I. Ben Miller - making ice cream history in Southeast Missouri
Thursday, July 18, 2002
Dallas Niswonger has an old "I. Ben Miller" porcelain sign.
Niswonger, a collector of Cape Girardeau memorabilia, also has a milk bottle and an ice cream carton from Miller's ice cream emporium.
Gail Crites has a couple of I. Ben Miller milk bottles herself.
I. Ben Miller was a big name in ice cream locally from 1893 through 1928, until he sold his ice cream plant to Midwest Dairy Products Corp.
Dora Morgan of Zalma remembers the I. Ben Miller ice cream parlor.
"I worked at the parlor while I was going to school," said Morgan. "The ice cream was really good."
Miller had the first ice cream plant utilizing electricity between St. Louis and Memphis, and delivered ice cream daily to an area stretching from 40 miles south of St. Louis to 40 miles north of Memphis.
Miller covered his ice cream and milk production. That included the work of Miller's Lila Drew Dairy Farm, located on North Sprigg Street. The farm was named for his daughters, Clara Drew Miller and Lila Miller.
Miller, a native of Cape Girardeau County, attended Normal School and passed his pharmacy Board exam at Kansas City.
He worked three years as a drug clerk before opening his own Main Street Drug Store, where he added a soda fountain in 1894.
Ice cream made with a single hand-turned freezer was popular, and Miller added more freezers and flavors over time. Between 1890 and 1911, he turned his enterprise from a single shop to a productive factory, becoming an electric-powered ice cream plant.
Miller's ice cream factory was located on Water Street, with offices on Main Street. Miller later moved his factory to Spanish Street.
A tiny park
Murtaugh Park, a small park in downtown Cape Girardeau, is nestled into a small parkway between Main Street and Aquamsi Street in front of old St. Vincent's Church.
The park was named for the Rev. James A. Murtaugh, a Vincentian priest who was sent to Cape Girardeau in 1910 to become assistant pastor and treasurer of St. Vincent's College. He became head of St. Vincent's College in 1911.
Murtaugh also became one of the city's leading boosters and civic leaders.
Murtaugh died Nov. 9, 1916. The park was dedicated in Murtaugh's memory on Oct. 14, 1919.
Jerry Ford has been playing the trumpet for half a century. The Jerry Ford Orchestra is a musical institution that has entertained tens of thousands of dancers and toe-tappers throughout the region.
But few people know that Ford's first trumpet performance was at the old Colony Club in Southern Illinois. The year was 1952. Ford was a fifth grader at Lorimier School.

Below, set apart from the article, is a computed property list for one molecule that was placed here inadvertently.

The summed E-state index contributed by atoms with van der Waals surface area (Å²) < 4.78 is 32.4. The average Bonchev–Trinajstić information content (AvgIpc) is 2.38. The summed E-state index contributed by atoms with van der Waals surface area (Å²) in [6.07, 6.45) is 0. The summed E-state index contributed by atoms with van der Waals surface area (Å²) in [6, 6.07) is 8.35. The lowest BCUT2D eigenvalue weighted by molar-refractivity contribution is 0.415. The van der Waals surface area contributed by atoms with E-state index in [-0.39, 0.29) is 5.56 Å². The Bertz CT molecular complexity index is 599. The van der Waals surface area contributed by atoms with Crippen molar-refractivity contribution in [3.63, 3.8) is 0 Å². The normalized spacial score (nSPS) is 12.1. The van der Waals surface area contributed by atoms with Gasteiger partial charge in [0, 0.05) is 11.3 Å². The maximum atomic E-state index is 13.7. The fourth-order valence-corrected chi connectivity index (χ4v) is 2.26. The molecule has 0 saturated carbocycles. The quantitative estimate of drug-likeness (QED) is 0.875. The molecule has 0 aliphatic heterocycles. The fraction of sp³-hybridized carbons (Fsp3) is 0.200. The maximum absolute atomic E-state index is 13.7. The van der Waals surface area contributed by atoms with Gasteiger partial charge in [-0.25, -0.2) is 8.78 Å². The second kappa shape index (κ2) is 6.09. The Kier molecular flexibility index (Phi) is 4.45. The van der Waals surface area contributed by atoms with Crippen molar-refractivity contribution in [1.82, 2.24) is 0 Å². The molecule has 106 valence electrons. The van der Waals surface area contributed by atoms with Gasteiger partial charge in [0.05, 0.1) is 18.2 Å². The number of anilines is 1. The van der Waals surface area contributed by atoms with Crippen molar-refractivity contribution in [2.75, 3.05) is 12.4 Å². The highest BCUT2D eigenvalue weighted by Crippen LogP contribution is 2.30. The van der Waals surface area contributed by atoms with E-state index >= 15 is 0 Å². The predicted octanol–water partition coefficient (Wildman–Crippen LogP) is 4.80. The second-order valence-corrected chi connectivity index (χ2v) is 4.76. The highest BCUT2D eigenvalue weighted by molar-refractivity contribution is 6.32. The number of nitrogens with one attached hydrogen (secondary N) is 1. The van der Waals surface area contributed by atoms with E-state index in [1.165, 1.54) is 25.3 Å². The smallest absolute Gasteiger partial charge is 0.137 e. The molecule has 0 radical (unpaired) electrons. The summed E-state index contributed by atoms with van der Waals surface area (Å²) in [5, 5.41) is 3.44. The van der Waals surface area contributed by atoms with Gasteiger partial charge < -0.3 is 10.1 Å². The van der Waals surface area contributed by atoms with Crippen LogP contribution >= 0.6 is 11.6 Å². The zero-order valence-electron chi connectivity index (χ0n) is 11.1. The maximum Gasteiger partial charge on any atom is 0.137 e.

"People sometimes ask me if I get nervous before, or during, a performance," Ford said. "I tell them no."
The reason? Ford's first public appearance.
Harry Ranch, also a trumpeter, played show rooms in Las Vegas and Florida as well as the Colony Club. He and his family moved to Cape Girardeau in 1952. Shortly after settling here, Ranch hosted a birthday party for his daughter, a fifth grader. One of the party guests was Jerry Ford.
After birthday festivities, Ranch treated the young party guests to dinner at the Colony Club, where the Ranch Band would perform later that night.
As the birthday dinner ended, people started arriving for the entertainment. Then Harry Ranch made an announcement.
He announced that one of his daughter's little friends was going to perform a trumpet solo with the band.
Ford was ready. He got out his trumpet, put his music on the stand and stood up.
"Jerry deserves a special introduction," Ranch said.
He looked Ford over.
"Jerry, you're not dressed for the occasion," he said.
Ranch got a red mop wig and placed it on Ford's head.
The band played an introduction - and stopped.
Ranch appeared again, this time with a tie. Not just any tie, Ford said. It was a six-foot long clown tie.
The band started playing again, then stopped. Ranch added a floppy-eared felt hat to Ford's on-stage attire.
"By that time, the crowd was rolling in the aisles," Ford said. "I thought, 'OK, I have a wig, a tie and a hat. This time we're going to really be playing.'"
Ford was wrong.
"Ranch brought out one more thing - a potty - and set it down beside me 'just in case,'" he said.
After that, the band started playing "Tenderly," and Ford had his debut performance. "That was my introduction into the music profession," said Ford. "After that, I can take anything."